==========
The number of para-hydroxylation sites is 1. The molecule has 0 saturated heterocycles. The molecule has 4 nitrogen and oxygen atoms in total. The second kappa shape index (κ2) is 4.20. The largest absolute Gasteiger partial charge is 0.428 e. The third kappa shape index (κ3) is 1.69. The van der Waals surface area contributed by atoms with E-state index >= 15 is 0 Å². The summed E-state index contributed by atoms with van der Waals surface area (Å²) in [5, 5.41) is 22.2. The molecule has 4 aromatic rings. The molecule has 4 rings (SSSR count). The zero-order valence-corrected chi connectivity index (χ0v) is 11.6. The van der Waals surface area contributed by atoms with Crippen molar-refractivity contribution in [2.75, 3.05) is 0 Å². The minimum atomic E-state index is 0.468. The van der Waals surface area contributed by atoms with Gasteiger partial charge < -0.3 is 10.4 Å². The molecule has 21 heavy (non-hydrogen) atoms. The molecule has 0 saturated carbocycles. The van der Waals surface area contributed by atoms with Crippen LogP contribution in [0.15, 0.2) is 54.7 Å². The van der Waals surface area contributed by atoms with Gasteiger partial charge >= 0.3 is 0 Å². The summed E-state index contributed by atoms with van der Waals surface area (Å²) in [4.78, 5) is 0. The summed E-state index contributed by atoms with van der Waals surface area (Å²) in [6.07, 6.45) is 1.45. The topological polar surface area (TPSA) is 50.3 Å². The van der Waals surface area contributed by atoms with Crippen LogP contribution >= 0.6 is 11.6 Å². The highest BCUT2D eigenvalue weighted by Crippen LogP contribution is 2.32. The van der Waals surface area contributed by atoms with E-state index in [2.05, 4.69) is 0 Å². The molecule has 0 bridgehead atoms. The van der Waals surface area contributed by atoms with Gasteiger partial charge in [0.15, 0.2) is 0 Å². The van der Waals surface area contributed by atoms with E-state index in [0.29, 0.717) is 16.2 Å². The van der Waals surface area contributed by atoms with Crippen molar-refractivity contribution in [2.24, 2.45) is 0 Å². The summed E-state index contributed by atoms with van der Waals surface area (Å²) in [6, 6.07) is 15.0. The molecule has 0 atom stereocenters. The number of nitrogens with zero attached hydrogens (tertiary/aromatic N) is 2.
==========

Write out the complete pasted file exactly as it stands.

The number of para-hydroxylation sites is 1. The molecule has 0 saturated heterocycles. The molecule has 4 nitrogen and oxygen atoms in total. The second kappa shape index (κ2) is 4.20. The largest absolute Gasteiger partial charge is 0.428 e. The third kappa shape index (κ3) is 1.69. The van der Waals surface area contributed by atoms with E-state index >= 15 is 0 Å². The summed E-state index contributed by atoms with van der Waals surface area (Å²) in [5, 5.41) is 22.2. The molecule has 4 aromatic rings. The molecule has 4 rings (SSSR count). The zero-order valence-corrected chi connectivity index (χ0v) is 11.6. The van der Waals surface area contributed by atoms with Crippen molar-refractivity contribution in [2.75, 3.05) is 0 Å². The minimum atomic E-state index is 0.468. The van der Waals surface area contributed by atoms with Gasteiger partial charge < -0.3 is 10.4 Å². The molecule has 21 heavy (non-hydrogen) atoms. The molecule has 0 saturated carbocycles. The van der Waals surface area contributed by atoms with Crippen LogP contribution in [0.15, 0.2) is 54.7 Å². The van der Waals surface area contributed by atoms with Gasteiger partial charge >= 0.3 is 0 Å². The summed E-state index contributed by atoms with van der Waals surface area (Å²) in [4.78, 5) is 0. The summed E-state index contributed by atoms with van der Waals surface area (Å²) in [6.07, 6.45) is 1.45. The topological polar surface area (TPSA) is 50.3 Å². The van der Waals surface area contributed by atoms with Crippen LogP contribution >= 0.6 is 11.6 Å². The highest BCUT2D eigenvalue weighted by Crippen LogP contribution is 2.32. The van der Waals surface area contributed by atoms with E-state index in [2.05, 4.69) is 0 Å². The molecule has 0 bridgehead atoms. The van der Waals surface area contributed by atoms with Gasteiger partial charge in [0.15, 0.2) is 0 Å². The van der Waals surface area contributed by atoms with E-state index in [0.29, 0.717) is 16.2 Å². The van der Waals surface area contributed by atoms with Crippen molar-refractivity contribution in [2.24, 2.45) is 0 Å². The summed E-state index contributed by atoms with van der Waals surface area (Å²) in [6, 6.07) is 15.0. The molecule has 0 atom stereocenters. The number of nitrogens with zero attached hydrogens (tertiary/aromatic N) is 2.